the other hand, in Ireland, the intellect seems rather to have taken the line of Science, and we have various instances to show how fully this was recognized in those times, and with what success it was carried out. “Philosopher,” is in those times almost the name for an Irish monk. Both in Paris and Oxford, the two great schools of medieval thought, we find the boldest and most subtle of their disputants an Irishman,—the monk John Scotus Erigena, at Paris, and Duns Scotus, the Franciscan friar, at Oxford.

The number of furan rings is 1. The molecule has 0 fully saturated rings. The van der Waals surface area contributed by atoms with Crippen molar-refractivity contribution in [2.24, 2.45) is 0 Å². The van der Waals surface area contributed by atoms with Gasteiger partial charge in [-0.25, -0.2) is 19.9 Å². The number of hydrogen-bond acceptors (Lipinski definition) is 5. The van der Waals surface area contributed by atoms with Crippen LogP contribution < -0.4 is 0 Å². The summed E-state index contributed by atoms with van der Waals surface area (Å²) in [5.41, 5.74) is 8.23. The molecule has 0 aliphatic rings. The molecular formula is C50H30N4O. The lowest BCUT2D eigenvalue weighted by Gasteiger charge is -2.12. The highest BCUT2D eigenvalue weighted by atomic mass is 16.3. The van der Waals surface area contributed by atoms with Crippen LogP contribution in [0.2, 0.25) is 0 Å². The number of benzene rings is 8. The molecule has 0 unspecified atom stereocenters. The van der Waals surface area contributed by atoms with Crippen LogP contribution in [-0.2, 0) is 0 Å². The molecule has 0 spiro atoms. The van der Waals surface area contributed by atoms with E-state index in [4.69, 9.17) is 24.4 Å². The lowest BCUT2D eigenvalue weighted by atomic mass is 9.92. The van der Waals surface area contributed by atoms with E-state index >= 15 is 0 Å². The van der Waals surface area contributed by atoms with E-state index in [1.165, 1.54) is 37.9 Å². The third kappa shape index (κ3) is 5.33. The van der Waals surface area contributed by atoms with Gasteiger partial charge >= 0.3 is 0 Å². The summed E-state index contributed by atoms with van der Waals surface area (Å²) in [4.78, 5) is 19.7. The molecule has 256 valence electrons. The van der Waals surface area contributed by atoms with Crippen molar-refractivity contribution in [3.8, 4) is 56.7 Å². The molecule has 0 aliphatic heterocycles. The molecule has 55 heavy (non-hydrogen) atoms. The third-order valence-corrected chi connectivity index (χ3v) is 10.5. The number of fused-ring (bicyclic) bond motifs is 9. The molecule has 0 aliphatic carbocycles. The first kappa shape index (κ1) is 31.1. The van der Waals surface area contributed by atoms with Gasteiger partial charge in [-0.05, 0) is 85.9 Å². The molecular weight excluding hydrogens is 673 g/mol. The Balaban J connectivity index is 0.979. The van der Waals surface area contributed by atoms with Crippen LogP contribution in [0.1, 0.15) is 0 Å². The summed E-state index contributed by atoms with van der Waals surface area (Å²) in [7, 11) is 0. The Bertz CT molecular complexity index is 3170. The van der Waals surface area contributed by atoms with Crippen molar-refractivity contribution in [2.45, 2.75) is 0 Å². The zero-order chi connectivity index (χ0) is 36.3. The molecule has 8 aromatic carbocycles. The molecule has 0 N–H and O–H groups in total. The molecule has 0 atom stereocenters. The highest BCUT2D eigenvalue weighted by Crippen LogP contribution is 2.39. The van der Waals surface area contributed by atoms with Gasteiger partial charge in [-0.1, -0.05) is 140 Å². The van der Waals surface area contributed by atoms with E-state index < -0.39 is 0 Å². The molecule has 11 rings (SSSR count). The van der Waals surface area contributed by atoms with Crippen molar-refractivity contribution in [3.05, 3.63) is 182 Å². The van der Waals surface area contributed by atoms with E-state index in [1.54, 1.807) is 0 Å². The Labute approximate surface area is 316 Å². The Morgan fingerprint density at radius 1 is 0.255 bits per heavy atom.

Now, it is my belief, Gentlemen, that this character of mind remains in you still. I think I rightly recognize in the Irishman now, as formerly, the curious, inquisitive observer, the acute reasoner, the subtle speculator. I recognize in you talents which are fearfully mischievous, when used on the side of error, but which, when wielded by Catholic devotion, such as I am sure will ever be the characteristic of the Irish disputant, are